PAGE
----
Sunday, October 15

An Open Letter to Ross Kaminsky

A somewhat serious post, for a change.

In response to the recent article entitled, "Too Controversial for Columbia", posted on the Wall Street Journal's editorial page, I have composed this open letter to its author, Ross Kaminsky. I know I should have written this earlier -- like the day it was published -- but to my defense, it was my birthday, and I had some important birthday obligations to attend. Like drinking until I puked. (And the rest of the week has been spent recovering.)

Anyways, I will be sending this comment to his blog as well, thus making it, I suppose, not a true open letter. But still...

An Open Letter to Mr. Ross Kaminsky, or: Too Controversial for A Lot of Places

Dear Mr. Kaminsky,

I was forwarded your recent article regarding the Columbia protests by a friend of mine. Having read your article and your responses to the comments you have received on your blog, I am not misguided enough to think that I can change your mind about your article or your opinions of your alma mater. Furthermore, I fully realize conversations and correspondences like these fall dangerously close to that realm I hate — "intellectual masturbation". Those awful self-consciouses established, I still feel compelled to write you personally.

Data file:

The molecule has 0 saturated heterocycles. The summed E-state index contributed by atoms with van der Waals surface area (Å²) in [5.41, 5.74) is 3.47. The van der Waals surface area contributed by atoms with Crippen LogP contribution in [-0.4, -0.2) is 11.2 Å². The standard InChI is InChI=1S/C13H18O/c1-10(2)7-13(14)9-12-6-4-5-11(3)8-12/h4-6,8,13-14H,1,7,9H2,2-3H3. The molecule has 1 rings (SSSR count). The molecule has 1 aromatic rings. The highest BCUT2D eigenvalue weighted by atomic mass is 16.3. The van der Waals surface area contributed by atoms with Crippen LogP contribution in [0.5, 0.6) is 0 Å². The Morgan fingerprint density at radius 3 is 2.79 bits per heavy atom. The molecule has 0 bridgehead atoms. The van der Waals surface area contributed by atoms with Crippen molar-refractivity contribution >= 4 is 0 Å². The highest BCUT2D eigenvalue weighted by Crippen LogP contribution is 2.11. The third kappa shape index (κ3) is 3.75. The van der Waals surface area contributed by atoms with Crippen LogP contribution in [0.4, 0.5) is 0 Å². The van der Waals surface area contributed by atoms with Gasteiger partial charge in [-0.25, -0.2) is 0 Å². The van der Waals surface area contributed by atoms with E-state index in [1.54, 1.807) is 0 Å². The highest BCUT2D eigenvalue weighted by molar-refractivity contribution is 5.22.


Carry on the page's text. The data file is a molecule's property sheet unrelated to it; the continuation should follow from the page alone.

Mr. Kaminsky, you are absolutely right that the offending students should be admonished. They were misguided, obtuse, and to put it simply, wrong. That said, however, I must contest your grouping all Columbia students together as "radical leftists". Perhaps the university is indeed a hotbed for such activity, as you would have us believe. I cannot say with any veracity either way for I have only been spent two months so far at the school. Regardless, I feel you are off target when it comes to asserting that "a remarkable thing about liberals (or, at Columbia, outright leftists) in free societies: They are far more intolerant than conservatives." I say this at the risk of generalizing myself, Mr. Kaminsky, and I intend no disrepect, but have you ever been to the South?

As a current Columbia graduate student and an alumnus from Clemson University, a large public university in Clemson, SC, I have had the opportunity to view student activity from both sides of the political coin. At Clemson University, like nearly all large public universities in the South, conservative views hold the minds of the majority in the same degree liberal ones prevail at Columbia. The only difference, I posit, is due to Columbia’s status as an Ivy League school located in New York, America’s largest city and media center. The following examples, while not explicitly related to the Columbia protest, hopefully serve to elucidate my point: